My Civia Bryant is the 6th belt drive bike I’ve ridden. The others were a Norco Ceres, Dahon Mu XL Sport, Raleigh Alley Way, Trek Soho (test ride only), and a prototype Bryant back in 2009. I rode some of these other bikes for a month or two, but this new bike is the first belt drive model I’ve personally owned and ridden everyday as my primary commuter. It’s been a fun and interesting two months.
By now, the benefits of belt drives are pretty obvious:
- Durable (double the life of a typical chain)
And, the limitations are fairly well-known as well:
- Require a dedicated split-frame
- Only compatible with fixed gear, single speed, and internal gear hub drivetrains
- Sensitive to drivetrain alignment and rear triangle stiffness
- Can make it more difficult to remove the rear wheel (depends upon the bike)
It’s probably obvious by now that I’m a convert to belts, at least on commuter bikes. Besides the obvious advantages listed above, the near silent, direct, and buttery smooth feel of a belt can become quite addictive. In just a couple of months, this has become my new normal and now chain drives feel coarse—and dare I say—even a bit crude by comparison (I’ll catch flak for that).
That said, belt drives are not without their challenges. Set-up is fairly critical and support at the local level can be spotty. It behooves the home mechanic to gain an understanding of how belt drives work and what steps are required to set them up properly. Fortunately, Gates provides excellent support both on their website and via email. For those who don’t do their own maintenance, I’d make sure your local mechanic is well-versed in belt set-up prior to purchasing a belt drive bike.
On my particular bike, I had an issue with the rear pulley (cogs and chainrings on belt drives are called “pulleys”). Mine is a 2010 model, and apparently, there were issues with a small number of alloy pulleys from that time period. As I mentioned, I’d ridden a number of belt bikes, so I knew what to expect, and the drivetrain on my bike was noisier and not as smooth as it should have been. Gates was great and sent out a replacement pulley at no charge, which solved the issue. The silver lining is that troubleshooting the problem taught me a bunch about how to set-up belt drives.
Setting up a belt drive is not all that difficult, but the methods are different than those that are required for a chain drive, so it’ll feel foreign at first. Chains are forgiving in that they flex a fair amount laterally, plus they run on a toothed sprocket, so alignment is not that critical and slippage is not an issue. Belts require relatively precise alignment between the crank and rear hub to keep them running on center, and belt tension needs to be within a specific range to prevent slippage. Belt drives on bikes are no different than automotive belts in this regard.
New belt bikes come from the factory with the front and rear pulleys aligned, so that’s not a concern for the home mechanic. What is important to understand is rear wheel alignment and belt tension.
Belt tension is set by either moving the rear axle, or by moving the bottom bracket via an eccentric. How this is done varies from one bike to another. Belt tension is best checked by using a Gates “KRIKIT” tension meter, a simple operation that literally takes only a second. Gates and the bike manufacturers provide tension specifications for individual bikes, but in general, belts are run at somewhere between 40-60 lbs. Once belt tension is set, it will not need to be adjusted again for quite some time since carbon belts have zero stretch. If a belt does loosen up, it’s because of wear in the other drivetrain parts, not stretch in the belt.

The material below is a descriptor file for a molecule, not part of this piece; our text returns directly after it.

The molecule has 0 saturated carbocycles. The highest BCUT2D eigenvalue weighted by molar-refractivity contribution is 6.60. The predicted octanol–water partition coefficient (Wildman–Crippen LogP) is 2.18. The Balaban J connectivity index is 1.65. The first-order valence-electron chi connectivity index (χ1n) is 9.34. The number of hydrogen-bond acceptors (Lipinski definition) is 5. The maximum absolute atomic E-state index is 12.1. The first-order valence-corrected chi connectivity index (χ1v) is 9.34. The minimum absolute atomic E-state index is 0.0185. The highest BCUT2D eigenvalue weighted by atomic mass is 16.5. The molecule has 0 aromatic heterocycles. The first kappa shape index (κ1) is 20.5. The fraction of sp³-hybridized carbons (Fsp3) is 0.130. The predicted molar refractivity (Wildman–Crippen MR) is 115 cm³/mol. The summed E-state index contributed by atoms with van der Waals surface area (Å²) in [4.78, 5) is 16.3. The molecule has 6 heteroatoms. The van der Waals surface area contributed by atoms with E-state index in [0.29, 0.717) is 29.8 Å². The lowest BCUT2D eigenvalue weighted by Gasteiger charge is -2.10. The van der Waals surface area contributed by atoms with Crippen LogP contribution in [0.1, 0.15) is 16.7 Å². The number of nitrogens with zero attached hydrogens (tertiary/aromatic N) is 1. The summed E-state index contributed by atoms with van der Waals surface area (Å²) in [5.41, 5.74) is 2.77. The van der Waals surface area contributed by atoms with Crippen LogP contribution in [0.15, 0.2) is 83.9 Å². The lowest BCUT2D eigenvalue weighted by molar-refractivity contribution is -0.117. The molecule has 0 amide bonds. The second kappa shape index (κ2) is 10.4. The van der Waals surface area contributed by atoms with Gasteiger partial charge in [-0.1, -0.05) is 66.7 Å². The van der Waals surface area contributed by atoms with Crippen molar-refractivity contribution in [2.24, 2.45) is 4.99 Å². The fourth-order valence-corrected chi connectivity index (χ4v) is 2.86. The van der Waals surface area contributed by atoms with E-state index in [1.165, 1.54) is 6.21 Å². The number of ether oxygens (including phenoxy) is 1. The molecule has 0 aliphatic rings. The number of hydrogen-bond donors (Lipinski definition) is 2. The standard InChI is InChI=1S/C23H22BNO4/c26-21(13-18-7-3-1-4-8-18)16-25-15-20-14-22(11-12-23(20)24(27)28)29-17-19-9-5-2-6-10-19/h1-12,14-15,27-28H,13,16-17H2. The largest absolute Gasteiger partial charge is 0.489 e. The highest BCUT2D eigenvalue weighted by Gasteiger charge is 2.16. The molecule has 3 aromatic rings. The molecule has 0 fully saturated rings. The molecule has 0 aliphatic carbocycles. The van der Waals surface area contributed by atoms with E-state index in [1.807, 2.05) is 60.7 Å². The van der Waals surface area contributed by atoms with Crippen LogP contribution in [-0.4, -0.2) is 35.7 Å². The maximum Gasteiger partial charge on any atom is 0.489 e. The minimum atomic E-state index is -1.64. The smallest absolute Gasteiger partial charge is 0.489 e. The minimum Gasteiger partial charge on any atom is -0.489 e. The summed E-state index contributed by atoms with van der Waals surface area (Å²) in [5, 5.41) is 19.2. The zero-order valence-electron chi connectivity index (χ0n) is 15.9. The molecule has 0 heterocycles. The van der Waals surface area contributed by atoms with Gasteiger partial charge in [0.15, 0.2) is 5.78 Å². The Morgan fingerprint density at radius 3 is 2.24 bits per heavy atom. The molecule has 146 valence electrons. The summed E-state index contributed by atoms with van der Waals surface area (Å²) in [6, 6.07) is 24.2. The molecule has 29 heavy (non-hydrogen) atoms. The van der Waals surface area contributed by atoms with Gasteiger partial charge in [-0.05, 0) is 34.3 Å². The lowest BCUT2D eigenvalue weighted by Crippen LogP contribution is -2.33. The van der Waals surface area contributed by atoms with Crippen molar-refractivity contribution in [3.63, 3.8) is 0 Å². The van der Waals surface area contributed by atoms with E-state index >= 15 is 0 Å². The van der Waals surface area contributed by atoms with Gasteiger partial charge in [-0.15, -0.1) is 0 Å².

Regardless of whether belt tension is adjusted at the rear axle or at the bottom bracket, rear wheel alignment determines where on the rear pulley the belt rides. What you’re shooting for is as close to the inside flange as possible without actually rubbing on the flange. This provides the most slip-resistant belt line and silent running. Moving the non-drive-side axle forward causes the belt to run closer to the inside flange of the rear pulley, and vice versa. What I do is move the non-drive-side axle rearward until the belt clearly starts moving away from the flange, then creep it slightly forward until the belt almost, but doesn’t quite touch the flange. The final adjustment point may or may not result in the wheel being perfectly aligned within the chainstays.
All of this probably sounds a little complicated and involved, but the reality is that it’s no more difficult than setting up indexing on a chain drivetrain (for example). I’m convinced it’s simply unfamiliarity with the process that makes it seem difficult to those who haven’t done it. At this point, having gone through the steps a few times, I feel as confident working on a belt drive as I do working on a chain drive.
After the initial challenge of troubleshooting my noisy belt, followed by identifying the issue and replacing the offending part, I’ve yet to touch the drive. It’s been absolutely silent and smooth. The best thing is that it requires zero maintenance and I shouldn’t have to do anything more than give it a squirt with the hose for the next few years.
Disclosure: Gates is a sponsor of this website.